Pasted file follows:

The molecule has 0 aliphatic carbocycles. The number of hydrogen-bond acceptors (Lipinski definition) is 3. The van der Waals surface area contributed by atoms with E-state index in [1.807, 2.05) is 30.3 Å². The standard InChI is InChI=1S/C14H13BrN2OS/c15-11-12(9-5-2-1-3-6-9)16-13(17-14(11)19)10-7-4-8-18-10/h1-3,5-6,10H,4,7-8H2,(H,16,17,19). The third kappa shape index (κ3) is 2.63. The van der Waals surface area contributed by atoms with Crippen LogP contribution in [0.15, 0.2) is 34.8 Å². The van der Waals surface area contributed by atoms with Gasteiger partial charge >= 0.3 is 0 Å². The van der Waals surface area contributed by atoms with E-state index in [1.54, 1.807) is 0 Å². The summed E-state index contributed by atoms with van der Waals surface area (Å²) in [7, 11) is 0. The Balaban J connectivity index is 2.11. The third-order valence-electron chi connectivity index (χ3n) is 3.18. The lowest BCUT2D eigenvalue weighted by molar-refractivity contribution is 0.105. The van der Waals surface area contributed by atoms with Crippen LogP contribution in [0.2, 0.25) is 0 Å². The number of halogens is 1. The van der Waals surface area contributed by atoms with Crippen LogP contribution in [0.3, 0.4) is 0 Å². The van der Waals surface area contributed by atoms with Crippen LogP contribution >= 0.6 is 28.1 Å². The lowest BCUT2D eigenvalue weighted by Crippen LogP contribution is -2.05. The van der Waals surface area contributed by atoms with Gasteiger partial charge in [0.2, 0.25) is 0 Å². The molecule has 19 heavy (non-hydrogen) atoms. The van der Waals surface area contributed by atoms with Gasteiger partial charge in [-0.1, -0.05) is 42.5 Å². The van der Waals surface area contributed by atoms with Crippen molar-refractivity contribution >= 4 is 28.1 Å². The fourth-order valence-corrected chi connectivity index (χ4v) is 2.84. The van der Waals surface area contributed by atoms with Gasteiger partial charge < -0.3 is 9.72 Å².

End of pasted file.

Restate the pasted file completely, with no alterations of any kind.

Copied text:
The molecule has 0 aliphatic carbocycles. The number of hydrogen-bond acceptors (Lipinski definition) is 3. The van der Waals surface area contributed by atoms with E-state index in [1.807, 2.05) is 30.3 Å². The standard InChI is InChI=1S/C14H13BrN2OS/c15-11-12(9-5-2-1-3-6-9)16-13(17-14(11)19)10-7-4-8-18-10/h1-3,5-6,10H,4,7-8H2,(H,16,17,19). The third kappa shape index (κ3) is 2.63. The van der Waals surface area contributed by atoms with Crippen LogP contribution in [0.15, 0.2) is 34.8 Å². The van der Waals surface area contributed by atoms with Gasteiger partial charge >= 0.3 is 0 Å². The van der Waals surface area contributed by atoms with E-state index in [1.54, 1.807) is 0 Å². The summed E-state index contributed by atoms with van der Waals surface area (Å²) in [7, 11) is 0. The Balaban J connectivity index is 2.11. The third-order valence-electron chi connectivity index (χ3n) is 3.18. The lowest BCUT2D eigenvalue weighted by molar-refractivity contribution is 0.105. The van der Waals surface area contributed by atoms with Crippen LogP contribution in [0.2, 0.25) is 0 Å². The number of halogens is 1. The van der Waals surface area contributed by atoms with Crippen LogP contribution in [0.3, 0.4) is 0 Å². The van der Waals surface area contributed by atoms with Crippen LogP contribution >= 0.6 is 28.1 Å². The lowest BCUT2D eigenvalue weighted by Crippen LogP contribution is -2.05. The van der Waals surface area contributed by atoms with Gasteiger partial charge in [0.2, 0.25) is 0 Å². The molecule has 19 heavy (non-hydrogen) atoms. The van der Waals surface area contributed by atoms with Gasteiger partial charge in [-0.1, -0.05) is 42.5 Å². The van der Waals surface area contributed by atoms with Crippen molar-refractivity contribution >= 4 is 28.1 Å². The fourth-order valence-corrected chi connectivity index (χ4v) is 2.84. The van der Waals surface area contributed by atoms with Gasteiger partial charge < -0.3 is 9.72 Å².